Congress, Don’t Walk Away From Low-Income Students
Ed Trust Statement on the Labor-HHS-Education FY17 Appropriations Bill
WASHINGTON (July 12, 2016) – José Luis Santos, Ph.D., vice president for higher education policy and practice at The Education Trust, issued the following statement on the Labor-HHS-Education FY17 Appropriations bill to be considered by the House Appropriations Committee tomorrow.
“The House Labor-HHS-Education FY17 Appropriations bill sends a clear signal that college access, affordability, and institutional quality for low-income students is not a congressional priority.
“The bill cuts an alarming $1.3 billion from the Pell Grant program, taking away money that should be used to make college more affordable for our nation’s low-income students. This is absolutely the wrong direction.
“Currently, Pell Grants barely cover one-third of the cost of attending the average four-year, public college. Instead of cutting these funds, legislators should focus on strengthening the Pell Grant program.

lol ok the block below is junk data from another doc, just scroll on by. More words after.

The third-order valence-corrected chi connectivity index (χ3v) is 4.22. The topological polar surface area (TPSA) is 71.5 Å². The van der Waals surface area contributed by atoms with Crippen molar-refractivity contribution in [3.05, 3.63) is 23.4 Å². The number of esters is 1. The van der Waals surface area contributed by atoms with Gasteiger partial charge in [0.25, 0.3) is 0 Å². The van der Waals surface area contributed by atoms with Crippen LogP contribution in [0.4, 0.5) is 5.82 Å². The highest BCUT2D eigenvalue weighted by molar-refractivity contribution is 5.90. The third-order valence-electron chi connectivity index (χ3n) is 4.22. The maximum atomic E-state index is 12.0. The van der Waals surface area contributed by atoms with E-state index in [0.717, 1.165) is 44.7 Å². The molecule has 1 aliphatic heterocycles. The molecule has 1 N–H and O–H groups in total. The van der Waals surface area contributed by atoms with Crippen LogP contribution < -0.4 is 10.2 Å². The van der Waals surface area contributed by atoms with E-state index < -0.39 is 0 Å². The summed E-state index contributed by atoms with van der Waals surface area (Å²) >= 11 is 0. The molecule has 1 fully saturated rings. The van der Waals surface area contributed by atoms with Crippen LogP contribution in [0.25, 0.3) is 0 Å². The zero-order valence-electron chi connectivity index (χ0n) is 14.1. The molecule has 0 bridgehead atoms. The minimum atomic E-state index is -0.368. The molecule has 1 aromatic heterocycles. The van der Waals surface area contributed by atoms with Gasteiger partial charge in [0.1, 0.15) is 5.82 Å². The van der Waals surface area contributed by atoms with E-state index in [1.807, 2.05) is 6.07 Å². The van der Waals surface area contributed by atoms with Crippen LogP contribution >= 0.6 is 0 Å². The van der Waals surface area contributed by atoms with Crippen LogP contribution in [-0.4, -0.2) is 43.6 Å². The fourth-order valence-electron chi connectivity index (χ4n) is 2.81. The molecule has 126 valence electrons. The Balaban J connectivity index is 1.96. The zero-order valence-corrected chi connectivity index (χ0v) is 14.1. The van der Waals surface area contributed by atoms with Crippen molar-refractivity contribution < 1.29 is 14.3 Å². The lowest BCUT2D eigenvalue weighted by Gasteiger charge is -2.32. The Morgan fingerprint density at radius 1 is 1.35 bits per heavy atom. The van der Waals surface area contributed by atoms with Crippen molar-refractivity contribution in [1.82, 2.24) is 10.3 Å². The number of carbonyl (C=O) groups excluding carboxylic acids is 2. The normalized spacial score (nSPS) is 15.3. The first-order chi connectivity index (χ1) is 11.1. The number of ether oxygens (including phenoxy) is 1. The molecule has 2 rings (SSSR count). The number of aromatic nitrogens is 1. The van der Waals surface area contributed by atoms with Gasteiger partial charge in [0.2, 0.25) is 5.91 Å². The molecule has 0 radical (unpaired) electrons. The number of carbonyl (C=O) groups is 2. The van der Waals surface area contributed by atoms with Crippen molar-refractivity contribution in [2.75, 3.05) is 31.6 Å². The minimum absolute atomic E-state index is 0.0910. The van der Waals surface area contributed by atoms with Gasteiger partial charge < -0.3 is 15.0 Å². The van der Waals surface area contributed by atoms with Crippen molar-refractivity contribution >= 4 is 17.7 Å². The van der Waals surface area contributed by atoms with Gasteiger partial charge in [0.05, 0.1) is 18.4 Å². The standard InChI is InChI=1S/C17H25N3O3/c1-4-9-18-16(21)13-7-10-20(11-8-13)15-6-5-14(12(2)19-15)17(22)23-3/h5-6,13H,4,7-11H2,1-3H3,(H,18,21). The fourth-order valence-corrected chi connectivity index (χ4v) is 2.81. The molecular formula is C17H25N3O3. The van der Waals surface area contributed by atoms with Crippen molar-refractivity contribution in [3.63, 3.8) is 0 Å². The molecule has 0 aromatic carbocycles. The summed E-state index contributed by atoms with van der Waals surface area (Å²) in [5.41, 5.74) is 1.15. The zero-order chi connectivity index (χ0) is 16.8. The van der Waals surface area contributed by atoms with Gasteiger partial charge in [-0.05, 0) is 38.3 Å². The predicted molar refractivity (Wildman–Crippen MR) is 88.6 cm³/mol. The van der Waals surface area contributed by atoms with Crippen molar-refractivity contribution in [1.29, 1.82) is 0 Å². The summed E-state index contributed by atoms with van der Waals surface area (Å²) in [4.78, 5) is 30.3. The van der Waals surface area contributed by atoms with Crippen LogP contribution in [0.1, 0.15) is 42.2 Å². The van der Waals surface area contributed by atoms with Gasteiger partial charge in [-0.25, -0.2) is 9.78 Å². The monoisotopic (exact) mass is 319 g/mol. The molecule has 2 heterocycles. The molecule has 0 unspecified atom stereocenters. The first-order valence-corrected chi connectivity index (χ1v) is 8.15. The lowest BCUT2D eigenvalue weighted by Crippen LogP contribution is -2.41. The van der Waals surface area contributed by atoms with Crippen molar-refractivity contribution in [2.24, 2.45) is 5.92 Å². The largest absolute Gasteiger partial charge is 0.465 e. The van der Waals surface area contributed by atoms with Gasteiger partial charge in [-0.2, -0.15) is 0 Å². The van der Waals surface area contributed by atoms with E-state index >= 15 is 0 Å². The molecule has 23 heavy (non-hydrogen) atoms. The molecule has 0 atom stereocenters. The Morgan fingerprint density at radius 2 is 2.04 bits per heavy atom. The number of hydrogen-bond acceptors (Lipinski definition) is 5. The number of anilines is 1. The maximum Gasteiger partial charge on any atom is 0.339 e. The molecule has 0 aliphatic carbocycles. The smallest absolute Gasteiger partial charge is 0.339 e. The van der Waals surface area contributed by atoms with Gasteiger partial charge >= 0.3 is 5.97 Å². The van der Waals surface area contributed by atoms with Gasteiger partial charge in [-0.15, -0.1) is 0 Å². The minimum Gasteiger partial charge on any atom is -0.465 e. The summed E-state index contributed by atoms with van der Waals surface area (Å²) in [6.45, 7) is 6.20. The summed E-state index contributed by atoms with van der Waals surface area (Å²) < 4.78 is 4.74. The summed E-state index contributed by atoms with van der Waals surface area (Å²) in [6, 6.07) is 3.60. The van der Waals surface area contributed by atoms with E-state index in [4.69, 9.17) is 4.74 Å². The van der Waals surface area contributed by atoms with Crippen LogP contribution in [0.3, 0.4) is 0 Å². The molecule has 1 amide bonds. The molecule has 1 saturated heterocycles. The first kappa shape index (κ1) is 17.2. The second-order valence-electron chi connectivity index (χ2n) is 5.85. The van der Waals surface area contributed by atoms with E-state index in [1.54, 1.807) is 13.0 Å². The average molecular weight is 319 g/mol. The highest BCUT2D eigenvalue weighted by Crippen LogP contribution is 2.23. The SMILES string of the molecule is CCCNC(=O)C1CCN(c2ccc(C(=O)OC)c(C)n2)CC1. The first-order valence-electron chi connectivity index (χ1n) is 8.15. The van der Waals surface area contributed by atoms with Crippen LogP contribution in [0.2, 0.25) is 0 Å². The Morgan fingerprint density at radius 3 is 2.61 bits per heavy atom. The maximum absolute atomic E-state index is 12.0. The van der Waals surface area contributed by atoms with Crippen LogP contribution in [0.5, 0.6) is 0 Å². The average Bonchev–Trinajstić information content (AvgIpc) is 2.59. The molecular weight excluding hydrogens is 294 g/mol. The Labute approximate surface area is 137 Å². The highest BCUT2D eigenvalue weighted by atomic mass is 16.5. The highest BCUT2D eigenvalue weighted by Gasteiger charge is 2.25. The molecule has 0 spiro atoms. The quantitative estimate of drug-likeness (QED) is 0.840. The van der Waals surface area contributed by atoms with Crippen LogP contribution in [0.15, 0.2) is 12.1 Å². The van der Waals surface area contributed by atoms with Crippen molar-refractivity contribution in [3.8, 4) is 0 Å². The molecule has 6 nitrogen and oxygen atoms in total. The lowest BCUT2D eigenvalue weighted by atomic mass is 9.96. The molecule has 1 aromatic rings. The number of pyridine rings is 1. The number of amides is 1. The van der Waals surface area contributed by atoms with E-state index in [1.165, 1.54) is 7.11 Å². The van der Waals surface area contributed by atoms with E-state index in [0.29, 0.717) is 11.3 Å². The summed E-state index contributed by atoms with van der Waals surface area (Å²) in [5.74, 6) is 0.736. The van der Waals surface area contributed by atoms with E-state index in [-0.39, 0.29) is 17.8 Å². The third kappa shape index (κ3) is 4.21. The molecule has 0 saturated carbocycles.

“Additionally, the bill attempts to block – again – the gainful employment regulation. This regulation is intended to protect students from predatory career-education programs that far too frequently leave students, often students of color and low-income students, with enormous amounts of debt and meaningless credentials all while annually consuming billions of taxpayer dollars.
“Having more college-educated citizens is critical to building and maintaining a strong economy and healthy democracy. Raiding the Pell Grant program and weakening the U.S. Department of Education’s ability to play its role in protecting vulnerable students — like the Appropriations Committee is proposing — is both poor planning for our nation’s future and a huge disservice to students who need the most support.”